The towers in Peter J. Davison's imaginative set never crumble before our eyes; instead, they go dark, and a blizzard of paper floats down to the stage. The orchestra plays a few dissonant chords as a coda to what we have just witnessed, and the opera ends with Susan and Dan paying silent tribute to Rick amid the rubble.
The company has assembled a first-rate, mostly American cast for the project. As Rick, Thomas Hampson gives his considerable all, his mellow baritone only occasionally drowned out by the orchestral din. Tenor William Burden, as Dan, is engaging and sings with shining tone. Soprano Melody Moore fills out her phrases as Susan with warmth and aching lyricism.
In smaller roles, soprano Nadine Sierra sings affectingly as a woman missing her sweetheart in Vietnam; bass-baritone Michael Sumuel is moving as a doomed medic, Tom; and Syrian-born Mohannad Mchallah impressively intones the Muslim call to prayer during a scene in which Dan declares his intent to convert to Islam.
The orchestra plays the new score under the direction of Patrick Summers with energy and commitment and seems to have mastered its challenges.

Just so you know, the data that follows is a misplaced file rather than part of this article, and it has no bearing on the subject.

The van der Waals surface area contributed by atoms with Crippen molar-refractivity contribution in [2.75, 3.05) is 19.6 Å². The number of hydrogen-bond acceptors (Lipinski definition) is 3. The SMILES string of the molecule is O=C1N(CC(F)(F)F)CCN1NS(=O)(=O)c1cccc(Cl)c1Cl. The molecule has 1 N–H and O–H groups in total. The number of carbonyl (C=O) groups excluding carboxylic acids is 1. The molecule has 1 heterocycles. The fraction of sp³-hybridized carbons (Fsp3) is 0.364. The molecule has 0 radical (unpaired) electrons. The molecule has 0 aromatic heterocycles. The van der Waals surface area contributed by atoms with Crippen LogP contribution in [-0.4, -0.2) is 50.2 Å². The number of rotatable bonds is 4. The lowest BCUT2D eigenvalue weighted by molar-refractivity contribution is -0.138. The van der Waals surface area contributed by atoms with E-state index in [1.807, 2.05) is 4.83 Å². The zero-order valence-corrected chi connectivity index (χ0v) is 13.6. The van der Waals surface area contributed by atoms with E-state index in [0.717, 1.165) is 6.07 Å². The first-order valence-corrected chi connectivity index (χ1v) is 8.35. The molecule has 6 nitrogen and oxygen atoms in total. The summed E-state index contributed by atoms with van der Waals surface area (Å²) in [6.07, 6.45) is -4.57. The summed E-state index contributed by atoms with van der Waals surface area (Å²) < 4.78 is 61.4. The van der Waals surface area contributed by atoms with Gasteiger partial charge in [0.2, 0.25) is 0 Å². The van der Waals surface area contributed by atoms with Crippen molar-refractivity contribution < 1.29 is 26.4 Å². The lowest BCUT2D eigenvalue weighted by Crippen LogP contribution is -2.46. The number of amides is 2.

The night before, the company opened its season with a rousing revival of Puccini's "Turandot," seen in David Hockney's two-decade-old production, all brightly lit primary colors and skewed geometric shapes. Stage director Garnett Bruce did a terrific job keeping the action simple and avoiding a sense of clutter during the many crowd scenes.
Swedish soprano Irene Theorin was an unusually expressive Turandot, cold and cruel, yet giving glimpses from the start of the human being who would emerge from her icy shell. The fortissimo high notes of her entrance aria, "In questa reggia" held no terrors for her, and she shaped the arching phrases with elegance.
As Calaf, Italian tenor Marco Berti matched Theorin in volume, if not in subtlety. His voice is somewhat dry and lacking in color, and his account of "Nessun dorma," that normally show-stopping aria, passed without a ripple of applause.
The promising young lyric soprano Leah Crocetto sang the role of the faithful slave girl Liu with appealing tone. Her first-act aria, "Signore, ascolta!" sounded a bit cautious, but she blossomed in her third-act scene. It did her no favors, however, to have her figure displayed in a notably ill-fitting costume.
The chorus, which plays a major role in this opera, sang magnificently, and music director Nicola Luisotti led the orchestra in a lively performance, a few willfully slow tempos aside.
With one festive masterpiece and one somber new work, the company's 89th season is off to a strong start. "Turandot" plays in repertory until Nov. 25. There are six more performances of "Heart of a Soldier" through Sept. 30.